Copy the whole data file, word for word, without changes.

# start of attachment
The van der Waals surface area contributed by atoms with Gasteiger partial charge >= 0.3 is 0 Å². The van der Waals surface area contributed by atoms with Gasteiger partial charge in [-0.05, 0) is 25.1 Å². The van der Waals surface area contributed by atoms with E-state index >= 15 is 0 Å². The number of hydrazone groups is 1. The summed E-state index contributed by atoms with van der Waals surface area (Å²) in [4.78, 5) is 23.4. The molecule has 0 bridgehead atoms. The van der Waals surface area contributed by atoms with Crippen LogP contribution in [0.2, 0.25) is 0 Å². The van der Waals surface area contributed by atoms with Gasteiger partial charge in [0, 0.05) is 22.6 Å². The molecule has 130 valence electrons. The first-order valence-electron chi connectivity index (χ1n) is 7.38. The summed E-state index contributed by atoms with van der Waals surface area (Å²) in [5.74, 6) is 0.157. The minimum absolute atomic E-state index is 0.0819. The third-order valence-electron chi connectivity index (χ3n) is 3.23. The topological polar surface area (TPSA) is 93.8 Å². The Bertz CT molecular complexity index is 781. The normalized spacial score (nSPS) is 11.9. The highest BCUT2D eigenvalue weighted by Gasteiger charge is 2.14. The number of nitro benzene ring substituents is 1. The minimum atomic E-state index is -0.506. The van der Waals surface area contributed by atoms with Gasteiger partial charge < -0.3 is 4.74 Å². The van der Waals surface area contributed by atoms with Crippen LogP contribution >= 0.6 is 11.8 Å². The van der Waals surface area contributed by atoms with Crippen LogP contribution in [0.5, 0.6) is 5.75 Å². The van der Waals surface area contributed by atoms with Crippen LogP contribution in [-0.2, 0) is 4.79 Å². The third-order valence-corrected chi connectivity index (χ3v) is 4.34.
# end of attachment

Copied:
The van der Waals surface area contributed by atoms with Gasteiger partial charge >= 0.3 is 0 Å². The van der Waals surface area contributed by atoms with Gasteiger partial charge in [-0.05, 0) is 25.1 Å². The van der Waals surface area contributed by atoms with E-state index >= 15 is 0 Å². The number of hydrazone groups is 1. The summed E-state index contributed by atoms with van der Waals surface area (Å²) in [4.78, 5) is 23.4. The molecule has 0 bridgehead atoms. The van der Waals surface area contributed by atoms with Crippen LogP contribution in [0.2, 0.25) is 0 Å². The van der Waals surface area contributed by atoms with Gasteiger partial charge in [0, 0.05) is 22.6 Å². The molecule has 130 valence electrons. The first-order valence-electron chi connectivity index (χ1n) is 7.38. The summed E-state index contributed by atoms with van der Waals surface area (Å²) in [5.74, 6) is 0.157. The minimum absolute atomic E-state index is 0.0819. The third-order valence-electron chi connectivity index (χ3n) is 3.23. The topological polar surface area (TPSA) is 93.8 Å². The Bertz CT molecular complexity index is 781. The normalized spacial score (nSPS) is 11.9. The highest BCUT2D eigenvalue weighted by Gasteiger charge is 2.14. The number of nitro benzene ring substituents is 1. The minimum atomic E-state index is -0.506. The van der Waals surface area contributed by atoms with Gasteiger partial charge < -0.3 is 4.74 Å². The van der Waals surface area contributed by atoms with Crippen LogP contribution >= 0.6 is 11.8 Å². The van der Waals surface area contributed by atoms with Crippen LogP contribution in [0.5, 0.6) is 5.75 Å². The van der Waals surface area contributed by atoms with Crippen LogP contribution in [-0.2, 0) is 4.79 Å². The third-order valence-corrected chi connectivity index (χ3v) is 4.34.